Development

$11.5 million pedestrian bridge will connect South End and uptown, with a bank’s help

U.S. Bank will help fund the construction of a pedestrian bridge over Interstate 277, Center City Partners said Wednesday, as local leaders look to connect uptown with South End.

As the lead sponsor, the bank will contribute $1 million to the estimated $11.5 million bridge, which will cross the interstate between South College Street and South Boulevard. There are also local and state funds for the project — the city will pay $3.1 million, the N.C. Department of Transportation is kicking in $3.3 million and Mecklenburg County will contribute $3.1 million.

Charlotte Center City Partners had been looking to raise another $1.5 million from private groups, nonprofits and grants.

Local leaders formally unveiled the public-private partnership for the bridge at a press conference Wednesday at the Charlotte Powerhouse Studio on Camden Road.

The bridge will close the gap in the rail trail, which ends just before the I-277 overpass and picks up again a few blocks into uptown.

“Bridging the gap between uptown and South End will provide additional connectivity for residents, workers and guests, while further knitting together two of our great urban neighborhoods,” Michael Smith, president and CEO of Center City Partners, said in a statement.

Design work is expected to start this year, with construction beginning by summer 2021. The bridge was cut from the Blue Line’s plans prior to its opening in 2007 to save money. The trail runs for miles along the light rail, but pedestrians and cyclists have to get on a bridge with heavy car traffic over I-277 to get into uptown.

The bridge was among the goals laid out in the South End Vision Plan, which was adopted by City Council in 2018.

Council member Larken Egleston said it will allow younger employees who live in South End to more easily commute into uptown without a car.

“That gap — getting across 277 — it created such a problem for folks that it really limited who could use it, how they could use it, where they could get on it,” he said. “And this connection being made I think will just exponentially grow the number of users (of the rail trail).”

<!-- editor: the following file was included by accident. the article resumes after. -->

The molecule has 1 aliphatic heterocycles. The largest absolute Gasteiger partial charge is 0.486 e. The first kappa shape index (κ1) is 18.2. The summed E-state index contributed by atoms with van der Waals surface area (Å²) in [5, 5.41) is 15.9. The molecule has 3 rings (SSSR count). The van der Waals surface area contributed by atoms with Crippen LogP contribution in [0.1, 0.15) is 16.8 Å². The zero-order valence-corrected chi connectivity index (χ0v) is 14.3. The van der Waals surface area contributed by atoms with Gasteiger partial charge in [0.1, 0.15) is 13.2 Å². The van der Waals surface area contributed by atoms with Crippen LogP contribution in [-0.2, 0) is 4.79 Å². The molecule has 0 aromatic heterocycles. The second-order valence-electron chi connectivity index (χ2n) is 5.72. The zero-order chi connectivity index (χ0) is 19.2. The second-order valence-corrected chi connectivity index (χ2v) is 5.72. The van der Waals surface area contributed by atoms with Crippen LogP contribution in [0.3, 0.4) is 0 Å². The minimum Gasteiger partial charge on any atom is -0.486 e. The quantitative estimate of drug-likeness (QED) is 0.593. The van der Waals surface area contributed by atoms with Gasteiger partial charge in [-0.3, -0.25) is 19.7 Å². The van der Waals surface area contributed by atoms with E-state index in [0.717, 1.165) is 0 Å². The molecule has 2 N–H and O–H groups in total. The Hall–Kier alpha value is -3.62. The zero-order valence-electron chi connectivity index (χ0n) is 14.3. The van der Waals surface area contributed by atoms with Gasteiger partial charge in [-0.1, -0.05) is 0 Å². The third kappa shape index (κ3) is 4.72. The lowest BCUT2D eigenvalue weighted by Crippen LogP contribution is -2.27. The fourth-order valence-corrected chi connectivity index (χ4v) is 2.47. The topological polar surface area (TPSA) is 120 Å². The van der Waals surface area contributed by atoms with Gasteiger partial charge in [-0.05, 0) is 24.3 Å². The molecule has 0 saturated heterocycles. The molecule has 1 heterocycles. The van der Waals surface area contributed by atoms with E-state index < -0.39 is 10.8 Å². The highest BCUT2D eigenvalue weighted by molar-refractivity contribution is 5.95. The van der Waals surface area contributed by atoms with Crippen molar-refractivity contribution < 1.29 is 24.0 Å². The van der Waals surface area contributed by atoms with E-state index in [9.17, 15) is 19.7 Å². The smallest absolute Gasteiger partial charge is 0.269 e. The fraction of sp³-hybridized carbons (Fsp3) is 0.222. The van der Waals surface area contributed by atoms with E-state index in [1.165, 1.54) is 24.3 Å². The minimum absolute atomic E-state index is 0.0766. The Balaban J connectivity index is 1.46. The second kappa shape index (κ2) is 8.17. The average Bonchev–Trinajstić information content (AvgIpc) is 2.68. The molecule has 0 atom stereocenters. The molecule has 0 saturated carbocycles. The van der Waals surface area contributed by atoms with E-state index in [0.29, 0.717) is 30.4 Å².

The consultant team will be led by engineering firm Thomas & Hutton’s Charlotte office. The team also includes SBP, a structural engineering company headquartered in Germany that has worked on projects such as New York’s One World Trade Center.

Integra Architecture, CMW Design Strategies and Airboat Studio are also involved with the project.

South End movement

The bridge plans mark a key public investment for Minneapolis-based U.S. Bank, which is expanding its presence in Charlotte, where it employs around 800 people. The bank has said it expects to open 10 branches in the area by the end of 2020. The first branch will be open in the fall at 201 S. Tryon St in the space that formerly housed Dean & Deluca.

Tim Welsh, vice chairman of consumer and business banking at U.S. Bank, said the bank was looking to invest in Charlotte as it grows its footprint in the city.

“Now that we’re bringing our branches to Charlotte, we were looking to take a step up,” he said. “And this seemed like the perfect opportunity.”

The announcement also comes as the light rail and other amenities attract major corporations to South End.

Just under 600,000 square feet of office space were under development in South End and midtown in the first quarter of 2019, according to a report from real estate services firm JLL.

Work started last month on LendingTree’s new headquarters, part of a pair of 11-story buildings at South Tryon Street at Carson Boulevard. Lowe’s announced in June it will put a 2,000-employee global technology hub in a new 23-story tower in South End.

And financial services company Dimensional Fund Advisors opened its East Coast headquarters in a nine-story building this year.


Correction

An earlier version of this story misspelled the name of a U.S. Bank executive. It is Tim Welsh.
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Danielle Chemtob covers economic growth and development for the Observer. She’s a 2018 graduate of the journalism school at UNC-Chapel Hill and a California transplant.
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